Scope 1.1 The guidance provided in this document covers internal and external steps and stairs when they are part of the building. Additional guidance is provided in Approved Document M when external stepped access also forms part of the principal entrances and alternative accessible entrances, and when they form part of the access route to the building from the boundary of the site and car parking. See Approved Document M Section 1 (for buildings other than dwellings) and Section 6 (for dwellings). Steepness of stairs – rise and going 1.2 Measure the rise and going as shown in Diagram 1.1. (For steps with tapered treads, see also paragraphs 1.25–1.27.) Diagram 1.1 Measuring rise and going Part K Diagram 1.1 Measuring rise and going Part K 1.3 In a flight of steps, for all steps use the measurements for rise and going given for the three stair categories in Table 1.1 below. Use any rise between the minimum and maximum with any going between the minimum and maximum, that complies with the relevant note contained in table 1.1. Table 1.1 Rise and Going Part K Table 1.1 Rise and Going Part K Stepped gangways in assembly buildings 1.4 The guidance provided in this document covers stairs or ramps that form part of the means of access within an assembly building such as a sports stadium, theatre or cinema. However, if steps are part of the gangways to areas for spectators, the gangways may need to be at different pitches to maintain sightlines for spectators – this may affect the main stairs. Apply all of the following guidance. a. Ensure that the maximum pitch for gangways to seating areas for spectators is 35°. b. Align the ends of all rows of seats/wheelchair spaces so that the width of the gangway remains the same. c. Provide transverse gangways to give access from the side to storey exits (vomitory exits) within the body of a seating layout. d. Ensure that transverse gangways and radial gangways in auditoria with tiered seating do not cross. Offset the connections between transverse gangways and radial gangways so that the flow of people to the exits is smooth. e. In stepped tiers, use the following measurements for each step in the gangway: (i) minimum height: 100mm (ii) maximum height: 190mm If there are two or more rises to each row of seats, make each step an equal height. f. In a tier that is uninterrupted by cross-gangways, and where the pitch exceeds 25°, use a maximum number of steps of 40. g. Where an exit is approached from a stepped gangway, place a landing the width of the exit and a minimum of 1100mm deep immediately in front of the exit doors. h. For stepped side gangways, provide a handrail in accordance with paragraphs 1.34 and 1.36. i. In stepped tiers, maintain the same level between the seatway and the nearest step. j. Gangways should not be less than 1100mm wide unless used by not more than 50 persons, in which case gangways should be a minimum of 900mm. Construction of steps For all buildings 1.5 Have level treads on steps, ensuring that the rise and going of each step are consistent throughout a flight of steps and are in accordance with Table 1.1. For buildings other than dwellings 1.6 Use risers that are not open. NOTE: The benefits of a riser that is not open are as follows. a. It removes the possibility of the front of a foot or a walking aid being caught underneath a tread during ascent, possibly causing a fall. b. It avoids the feeling of insecurity people get when looking through open risers on a stair. 1.7 For steps, apply both of the following guidance. a. Make step nosings apparent: use a material that will contrast visually, a minimum of 55mm wide, on both the tread and the riser. b. Avoid, if possible, step nosings that protrude over the tread below. If the nosing protrudes, ensure that this is by no more than 25mm (see Diagram 1.2). 1.8 If the soffit beneath a stair is less than 2m above floor level, protect the area beneath a stair with one of the following. a. Guarding and low level cane detection. b. A barrier giving the same degree of protection. For dwellings 1.9 Steps may have open risers if they comply with both of the following guidance. a. Overlap treads by a minimum of 16mm. b. Construct the steps so that a 100mm diameter sphere cannot pass through the open risers. For common access areas in buildings that contain flats 1.10 Provide a stair with steps that comply with all of the following guidance. a. Make step nosings apparent: use a material that will contrast visually, 50mm to 65mm wide on the tread and 30mm to 55mm on the riser. b. Use a suitable tread nosing profile, as shown in Diagram 1.2. c. Use risers which are not open. Diagram 1.2 Examples of suitable tread profiles Diagram 1.2 Examples of suitable tread profiles Part K Headroom for stairs For all buildings 1.11 On the access between levels, provide the minimum headroom shown in Diagram 1.3. Diagram 1.3 Minimum headroom Part K Diagram 1.3 Minimum headroom Part K For buildings other than dwellings and for common access areas in buildings that contain flats 1.12 Provide all means of escape routes with a minimum clear headroom of 2m, except in doorways. Diagram 1.4 reduced headroom for loft conversions Part K Diagram 1.4 reduced headroom for loft conversions Part K For loft conversions in dwellings 1.13 Where there is not enough space to achieve the height shown in Diagram 1.3, provide the reduced headroom shown in Diagram 1.4. Width of flights of stairs For buildings other than dwellings 1.14 For stairs that form part of means of escape, refer also to Approved Document B: Fire safety, Volume 2 – Buildings other than dwellinghouses. 1.15 For flights of stairs, provide all of the following. a. A minimum stair width between enclosing walls, strings or upstands of 1200mm. b. A minimum width between handrails of 1000mm. c. If the flight is more than 2m wide, divide it into flights a minimum of 1000mm wide, as shown in Diagram 1.5 d. For access for maintenance, see paragraph 1.42. For dwellings 1.16 In exceptional circumstances where severely sloping plots are involved, a stepped change of level within the entrance storey may be unavoidable. In those instances ensure that stairs within the entrance storey of a dwelling have flights with a minimum stair width of 900mm. Diagram 1.5 dividing flights Part K Diagram 1.5 dividing flights Part K Length of flights of stairs For all buildings 1.17 If stairs have more than 36 risers in consecutive flights, make a minimum of one change of direction between flights, as shown in Diagram 6. Diagram 1.6 Change of direction in flights Part K Diagram 1.6 Change of direction in flights Part K For buildings other than dwellings 1.18 Comply with all of the following. a. Do not have single steps. b. For flights between landings the maximum number of risers should be: (i) utility stairs – 16 risers (ii) general access stairs – 12 risers, but exceptionally no more than 16 in small premises where the plan area is restricted (iii) stairs for access for maintenance, see paragraph 1.42. Landings for stairs For all buildings 1.19 For means of escape requirements, refer also to Approved Document B: Volume 1 – Dwellinghouses, and Volume 2 – Buildings other than dwellinghouses. 1.20 At the top and bottom of every flight, provide landings the width and length at least as great as the smallest width of the flight (see Diagram 1.6). 1.21 A landing: a. may include part of the floor of the building b. should be kept clear of permanent obstructions c. may have doors to cupboards and ducts that open over a landing at the top of a flight, as shown in Diagram 1.7, but only when they are kept shut or locked shut when under normal use. Diagram 1.7 Cupboard onto landing Part K Diagram 1.7 Cupboard onto landing Part K 1.22 Landings should be level, with the following exception. A landing at the top or bottom of a flight that is formed by the ground may have a gradient, provided that: a. the maximum gradient along the direction of travel is 1:60 b. the surface is paved ground or otherwise made permanently firm. For buildings other than dwellings 1.23 Provide all of the following. a. An unobstructed length a minimum of 1200mm on each landing. b. Doors that do not swing across landings, except where they comply with paragraph 1.21c. c. For access for maintenance, see paragraph 1.42. For dwellings 1.24 A door may swing across a landing at the bottom of a flight, but only as shown in Diagram 1.8. Diagram 1.8 Landings next to doors in dwellings Part K Diagram 1.8 Landings next to doors in dwellings Part K Special stairs Tapered treads 1.25 For the rise and going, comply with paragraphs 1.2 and 1.3. For the going of tapered treads, use the measurements shown in Diagram 1.9. 1.26 For consecutive tapered treads, use the same going. 1.27 If a stair consists of straight and tapered treads, ensure that the going of the tapered treads is not less than the going of the straight treads. Diagram 1.9 Measuring tapered treads Part K Diagram 1.9 Measuring tapered treads Part K Spiral and helical stairs 1.28 Design spiral stairs and helical stairs in accordance with BS 5395-2. Alternating tread stairs in dwellings 1.29 You may use alternating tread stairs – in one or more straight flights – only in a loft conversion, and only when there is not enough space for a stair that satisfies paragraphs 1.2–1.24, and the stair is for access to only one habitable room and, if desired, a bathroom and/or a WC (although this must not be the only WC in the dwelling). 1.30 The construction of an alternating tread stair should comply with all of the following: a. Comply with Diagram 1.10. b. Make alternating steps uniform with parallel nosings. c. Have slip-resistant surfaces on treads. d. Ensure that the tread sizes over the wider part of the step are in line with the dimensions in Table 1.1. e. Comply with paragraph 1.9b. f. Provide a minimum clear headroom of 2m. Diagram 1.10 Alternating tread stair Part K Diagram 1.10 Alternating tread stair Part K Fixed ladders In dwellings 1.31 Do not use retractable ladders as means of escape. Refer to Approved Document B: Volume 1 – Dwellinghouses, and Volume 2 – Buildings other than dwellinghouses. 1.32 You may use a fixed ladder – with fixed handrails on both sides – only for access in a loft conversion that contains one habitable room, and only when there is not enough space without alteration to the existing space for a stair that satisfies the guidance for dwellings in paragraphs 1.2–1.24. For industrial buildings 1.33 Design and construct stairs, ladders and walkways, as appropriate, in accordance with BS 5395-3 or BS 4211. Handrails for stairs For all buildings 1.34 Provide handrails in accordance with all of the following. a. Position the top of the handrail 900mm to 1000mm from the pitch line or floor. b. The handrail may form the top of a guarding if you can match the heights. c. If the stairs are 1000mm or wider: provide a handrail on both sides. For buildings other than dwellings and for common access areas in buildings that contain flats and do not have passenger lifts 1.35 Provide suitable continuous handrails, as dimensioned in Diagram 1.11 (for blocks of flats) and Diagram 1.12 (for buildings other than dwellings), in accordance with both of the following. a. On each side of the flights. b. On each side of the landings. Diagram 1.11 Key dimensions for handrails for common stairs in blocks of flats Part K Diagram 1.11 Key dimensions for handrails for common stairs in blocks of flats Part K For buildings other than dwellings 1.36 Provide handrails in accordance with all of the following (in addition to paragraph 1.34). a. Where there is full-height structural guarding, if you provide a second (lower) handrail, the vertical height from the pitch line of the steps (or the surface of the ramp) to the top of the second (lower) handrail should be 600mm. b. Use a continuous handrail along the flights and landings of a ramped or stepped flight. c. Ensure that handrails do not project into an access route. d. Ensure that the handrail will contrast visually with the background against which it is seen, without being highly reflective. e. Use a surface for the handrail that is slip-resistant and which, in locations subject to extremely cold or hot temperatures, does not become excessively cold or hot to touch. In areas where resistance to vandalism or low maintenance are key factors, use of metals with relatively low thermal conductivity may be appropriate. f. Finish the end of the handrail in a way that reduces the risk of clothing being caught. g. Use the handrail profile shown in Diagram 1.13. Diagram 1.12 Key dimensions for handrails for stairs in buildings other than dwellings Part K Diagram 1.12 Key dimensions for handrails for stairs in buildings other than dwellings Part K In dwellings 1.37 In exceptional circumstances where severely sloping plots are involved, a stepped change of level within the entrance storey may be unavoidable. In those instances, if a flight comprises three or more risers, provide a suitable continuous handrail in accordance with both of the following: Diagram 1.13 Handrail design Part K Diagram 1.13 Handrail design Part K Guarding of stairs For all buildings 1.38 Design the guarding to be the height shown in Diagram 3.1. 1.39 In a building that may be used by children under five years of age, construct the guarding to a flight of stairs to do both of the following. a. Prevent children being held fast by the guarding: ensure that a 100mm sphere cannot pass through any openings in the guarding. b. Prevent children from readily being able to climb the guarding. For buildings other than dwellings and for common access areas for buildings that contain flats. 1.40 Provide guarding at the sides of flights and landings when there are two or more risers. In dwellings 1.41 Provide guarding at the sides of flights and landings when there is a drop of more than 600mm. Access for maintenance For buildings other than dwellings 1.42 Where the stairs or ladders will be used to access areas for maintenance they should comply with one of the following. a. If access will be required a minimum of once per month: follow provisions such as those for private stairs in dwellings or for industrial stairs and ladders in BS 5395-3. b. If access will be required less frequently than once a month: it may be appropriate, for example, to use portable ladders. The Construction (Design and Management) Regulations 2007 give provisions for safe use of temporary means of access.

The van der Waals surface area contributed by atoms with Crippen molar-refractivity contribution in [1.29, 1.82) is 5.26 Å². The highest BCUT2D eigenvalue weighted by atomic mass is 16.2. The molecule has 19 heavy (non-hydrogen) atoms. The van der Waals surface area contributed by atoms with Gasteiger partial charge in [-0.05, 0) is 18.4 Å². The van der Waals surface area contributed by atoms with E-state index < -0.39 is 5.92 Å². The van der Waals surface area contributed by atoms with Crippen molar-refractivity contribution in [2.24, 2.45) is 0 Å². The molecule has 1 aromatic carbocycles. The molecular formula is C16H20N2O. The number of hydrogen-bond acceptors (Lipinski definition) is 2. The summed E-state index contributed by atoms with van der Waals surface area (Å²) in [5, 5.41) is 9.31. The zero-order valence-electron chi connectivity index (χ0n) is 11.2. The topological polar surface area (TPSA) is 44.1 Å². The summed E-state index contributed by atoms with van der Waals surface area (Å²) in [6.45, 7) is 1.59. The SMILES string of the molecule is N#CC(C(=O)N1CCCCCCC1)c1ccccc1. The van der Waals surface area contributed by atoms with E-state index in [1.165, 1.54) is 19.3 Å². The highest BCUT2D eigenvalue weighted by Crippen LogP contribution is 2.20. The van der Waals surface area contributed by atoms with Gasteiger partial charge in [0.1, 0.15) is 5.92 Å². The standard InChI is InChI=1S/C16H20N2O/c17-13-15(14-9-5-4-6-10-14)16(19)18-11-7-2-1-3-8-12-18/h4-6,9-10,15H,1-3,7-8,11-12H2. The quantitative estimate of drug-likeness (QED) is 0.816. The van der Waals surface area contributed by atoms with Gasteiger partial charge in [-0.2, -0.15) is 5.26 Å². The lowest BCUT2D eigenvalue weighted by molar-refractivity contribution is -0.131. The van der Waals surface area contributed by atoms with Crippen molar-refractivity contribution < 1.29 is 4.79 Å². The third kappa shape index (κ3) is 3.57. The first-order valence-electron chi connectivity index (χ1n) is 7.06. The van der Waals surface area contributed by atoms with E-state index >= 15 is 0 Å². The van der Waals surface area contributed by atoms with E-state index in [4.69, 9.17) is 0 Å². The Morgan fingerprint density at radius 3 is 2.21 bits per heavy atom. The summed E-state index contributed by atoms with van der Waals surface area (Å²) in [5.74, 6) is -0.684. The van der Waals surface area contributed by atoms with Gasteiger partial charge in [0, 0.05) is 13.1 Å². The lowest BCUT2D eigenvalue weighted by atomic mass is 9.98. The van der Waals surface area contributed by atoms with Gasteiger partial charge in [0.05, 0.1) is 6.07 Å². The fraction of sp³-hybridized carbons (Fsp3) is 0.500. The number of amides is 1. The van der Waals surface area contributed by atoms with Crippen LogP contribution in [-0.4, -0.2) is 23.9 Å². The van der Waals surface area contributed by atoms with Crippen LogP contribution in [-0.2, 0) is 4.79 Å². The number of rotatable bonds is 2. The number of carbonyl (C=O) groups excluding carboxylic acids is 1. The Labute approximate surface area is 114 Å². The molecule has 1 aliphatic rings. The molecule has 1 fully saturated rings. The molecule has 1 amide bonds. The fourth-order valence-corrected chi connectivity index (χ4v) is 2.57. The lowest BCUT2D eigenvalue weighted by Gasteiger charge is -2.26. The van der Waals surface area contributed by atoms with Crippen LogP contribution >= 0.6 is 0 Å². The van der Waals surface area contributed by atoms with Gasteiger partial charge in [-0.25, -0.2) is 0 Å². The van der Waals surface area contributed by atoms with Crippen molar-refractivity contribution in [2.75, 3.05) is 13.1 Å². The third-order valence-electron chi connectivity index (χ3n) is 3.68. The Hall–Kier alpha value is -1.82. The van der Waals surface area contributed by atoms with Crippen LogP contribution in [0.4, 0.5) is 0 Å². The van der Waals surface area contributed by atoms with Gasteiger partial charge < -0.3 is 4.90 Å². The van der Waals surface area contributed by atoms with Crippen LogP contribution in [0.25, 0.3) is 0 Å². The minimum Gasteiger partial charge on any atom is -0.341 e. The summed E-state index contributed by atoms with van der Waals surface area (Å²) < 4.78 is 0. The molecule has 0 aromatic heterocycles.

• Diagram 1.1 Measuring rise and going Part K Diagram 1.1 Measuring rise and going Part K (Risers and Goings)